Secrecy vs Privacy

There is a difference between secrecy and privacy. Secrecy is the hiding of facts from the light of day. Privacy is the ability to be by oneself. Alone. Undisturbed.

With the arrival of the Internet, mobile phones and social media, secrecy is dead. There are no more secrets. This makes the world a better place. Research conducted with groups of convicts shows that people do not commit crime to get rich. People commit crime because they think they’ll get away with it.

No more secrets equals no more crime. Except by sociopaths.

Think of some examples. Would Apartheid have survived the Internet? Knowing then what they know now, most white people would have revolted. What about the Rwandan genocide in 1994? One million people physically hacked to death with machetes over a period of thirty days. Today that would be impossible. Someone would have tweeted, or MMS’d, or SMS’d within hours and the world would have known what’s happening.

The US Army couldn’t even eliminate Osama Bin Laden without someone leaking the news via an eyewitness account on Twitter!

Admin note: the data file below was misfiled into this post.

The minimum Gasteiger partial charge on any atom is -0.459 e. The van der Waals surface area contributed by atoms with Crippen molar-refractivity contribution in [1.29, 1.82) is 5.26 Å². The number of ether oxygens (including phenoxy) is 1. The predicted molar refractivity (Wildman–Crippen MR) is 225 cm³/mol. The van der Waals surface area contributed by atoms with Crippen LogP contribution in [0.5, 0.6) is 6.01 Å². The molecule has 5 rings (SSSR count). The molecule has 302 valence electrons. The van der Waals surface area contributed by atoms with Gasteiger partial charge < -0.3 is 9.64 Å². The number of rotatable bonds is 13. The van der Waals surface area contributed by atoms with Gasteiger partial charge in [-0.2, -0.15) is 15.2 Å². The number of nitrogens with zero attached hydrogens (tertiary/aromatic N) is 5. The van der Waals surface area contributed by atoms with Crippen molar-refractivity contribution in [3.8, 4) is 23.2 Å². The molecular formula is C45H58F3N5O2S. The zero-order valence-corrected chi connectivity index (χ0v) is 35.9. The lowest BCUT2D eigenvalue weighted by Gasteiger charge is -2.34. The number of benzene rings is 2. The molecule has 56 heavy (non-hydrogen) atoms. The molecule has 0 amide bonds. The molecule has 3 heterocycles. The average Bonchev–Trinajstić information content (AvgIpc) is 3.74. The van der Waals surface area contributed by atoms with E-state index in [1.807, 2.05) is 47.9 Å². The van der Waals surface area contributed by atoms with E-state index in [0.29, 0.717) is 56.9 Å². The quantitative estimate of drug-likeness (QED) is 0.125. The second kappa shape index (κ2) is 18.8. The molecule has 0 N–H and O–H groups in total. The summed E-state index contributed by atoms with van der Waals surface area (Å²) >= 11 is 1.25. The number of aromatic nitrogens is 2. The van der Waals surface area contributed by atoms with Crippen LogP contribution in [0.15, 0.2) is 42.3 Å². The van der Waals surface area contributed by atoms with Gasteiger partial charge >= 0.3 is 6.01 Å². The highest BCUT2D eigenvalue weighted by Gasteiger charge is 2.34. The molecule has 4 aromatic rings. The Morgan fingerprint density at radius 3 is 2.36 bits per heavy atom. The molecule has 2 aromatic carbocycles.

Social media means the end of secrecy. There will be no more escaping discovery. The only baddies will be the afore-mentioned sociopaths, and the prisons are big enough to handle them.

Privacy is different. There is nothing inherently wrong or unethical about wanting to be left alone. Au contraire, it is almost a basic human need to have alone-time. This is where Facebook fails in its understanding of The People. We don’t want to have all our information shared with everyone all the time.

We want privacy in our lives, and we want the right to share personal information at our own discretion with people that we choose.

Another thing Facebook doesn’t grasp is that rich people have options. They can escape the maddening crowd.

What about those without money? What about The People? Have you ever spent time in a South African township? Is there ever a moment of peace and quiet? What happens when you simply want to escape, have some me-time?

It’s impossible. Unless you have money, you simply can’t be by yourself for any meaningful period of time. Enter the Internet. The Internet accessed via mobile phones provides the means for escaping the crowds for those that can’t afford to physically escape. Virtual worlds are the streets where the poor can wander, alone, free of the ties and burdens of daily reality.

Anonymity is a key ingredient for this escapism. It’s easy for Mark Zuckerberg to insist on no anonymity. He has the power, brains, and money to stand behind his thoughts. Not so for most people on this planet.

The platforms that will take over the world are those that enable community whilst protecting the privacy and identity of the members of the community. Secrets are a thing of the past, but privacy is the key to the future.